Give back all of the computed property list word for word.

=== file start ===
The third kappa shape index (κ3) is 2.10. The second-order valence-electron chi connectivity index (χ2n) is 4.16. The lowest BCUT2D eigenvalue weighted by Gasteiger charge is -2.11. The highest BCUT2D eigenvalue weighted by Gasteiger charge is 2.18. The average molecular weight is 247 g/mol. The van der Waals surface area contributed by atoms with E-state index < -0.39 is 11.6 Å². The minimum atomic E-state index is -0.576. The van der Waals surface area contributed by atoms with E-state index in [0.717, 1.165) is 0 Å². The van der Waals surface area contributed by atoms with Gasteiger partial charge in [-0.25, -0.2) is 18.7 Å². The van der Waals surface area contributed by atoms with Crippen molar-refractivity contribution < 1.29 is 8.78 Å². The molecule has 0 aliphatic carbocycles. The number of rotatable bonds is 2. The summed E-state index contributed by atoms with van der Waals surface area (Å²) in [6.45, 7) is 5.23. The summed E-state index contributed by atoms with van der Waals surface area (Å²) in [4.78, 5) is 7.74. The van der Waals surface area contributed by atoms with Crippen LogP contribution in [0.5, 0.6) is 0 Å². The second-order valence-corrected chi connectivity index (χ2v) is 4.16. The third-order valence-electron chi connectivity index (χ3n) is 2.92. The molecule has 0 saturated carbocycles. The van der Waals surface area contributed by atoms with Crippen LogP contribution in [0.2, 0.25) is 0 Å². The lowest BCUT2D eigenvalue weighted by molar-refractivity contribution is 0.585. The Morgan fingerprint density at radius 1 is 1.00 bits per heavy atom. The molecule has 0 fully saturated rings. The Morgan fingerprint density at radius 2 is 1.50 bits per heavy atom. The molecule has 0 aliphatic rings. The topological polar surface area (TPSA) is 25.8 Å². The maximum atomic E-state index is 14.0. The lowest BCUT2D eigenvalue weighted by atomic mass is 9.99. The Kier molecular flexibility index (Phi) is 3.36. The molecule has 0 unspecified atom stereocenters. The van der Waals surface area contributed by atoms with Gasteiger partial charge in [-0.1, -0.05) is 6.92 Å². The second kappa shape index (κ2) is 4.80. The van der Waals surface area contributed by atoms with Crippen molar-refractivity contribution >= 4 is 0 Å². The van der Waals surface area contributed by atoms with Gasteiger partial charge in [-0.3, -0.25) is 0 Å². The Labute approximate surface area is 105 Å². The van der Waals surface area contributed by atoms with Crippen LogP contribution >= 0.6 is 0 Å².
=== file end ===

The third kappa shape index (κ3) is 2.10. The second-order valence-electron chi connectivity index (χ2n) is 4.16. The lowest BCUT2D eigenvalue weighted by Gasteiger charge is -2.11. The highest BCUT2D eigenvalue weighted by Gasteiger charge is 2.18. The average molecular weight is 247 g/mol. The van der Waals surface area contributed by atoms with E-state index < -0.39 is 11.6 Å². The minimum atomic E-state index is -0.576. The van der Waals surface area contributed by atoms with E-state index in [0.717, 1.165) is 0 Å². The van der Waals surface area contributed by atoms with Gasteiger partial charge in [-0.25, -0.2) is 18.7 Å². The van der Waals surface area contributed by atoms with Crippen molar-refractivity contribution < 1.29 is 8.78 Å². The molecule has 0 aliphatic carbocycles. The number of rotatable bonds is 2. The summed E-state index contributed by atoms with van der Waals surface area (Å²) in [6.45, 7) is 5.23. The summed E-state index contributed by atoms with van der Waals surface area (Å²) in [4.78, 5) is 7.74. The van der Waals surface area contributed by atoms with Crippen LogP contribution in [0.5, 0.6) is 0 Å². The second-order valence-corrected chi connectivity index (χ2v) is 4.16. The third-order valence-electron chi connectivity index (χ3n) is 2.92. The molecule has 0 saturated carbocycles. The van der Waals surface area contributed by atoms with Crippen LogP contribution in [0.2, 0.25) is 0 Å². The lowest BCUT2D eigenvalue weighted by molar-refractivity contribution is 0.585. The Morgan fingerprint density at radius 1 is 1.00 bits per heavy atom. The molecule has 0 fully saturated rings. The Morgan fingerprint density at radius 2 is 1.50 bits per heavy atom. The molecule has 0 aliphatic rings. The topological polar surface area (TPSA) is 25.8 Å². The maximum atomic E-state index is 14.0. The lowest BCUT2D eigenvalue weighted by atomic mass is 9.99. The Kier molecular flexibility index (Phi) is 3.36. The molecule has 0 unspecified atom stereocenters. The van der Waals surface area contributed by atoms with Gasteiger partial charge in [-0.1, -0.05) is 6.92 Å². The second kappa shape index (κ2) is 4.80. The van der Waals surface area contributed by atoms with Crippen molar-refractivity contribution >= 4 is 0 Å². The van der Waals surface area contributed by atoms with Gasteiger partial charge in [-0.3, -0.25) is 0 Å². The Labute approximate surface area is 105 Å². The van der Waals surface area contributed by atoms with Crippen LogP contribution >= 0.6 is 0 Å².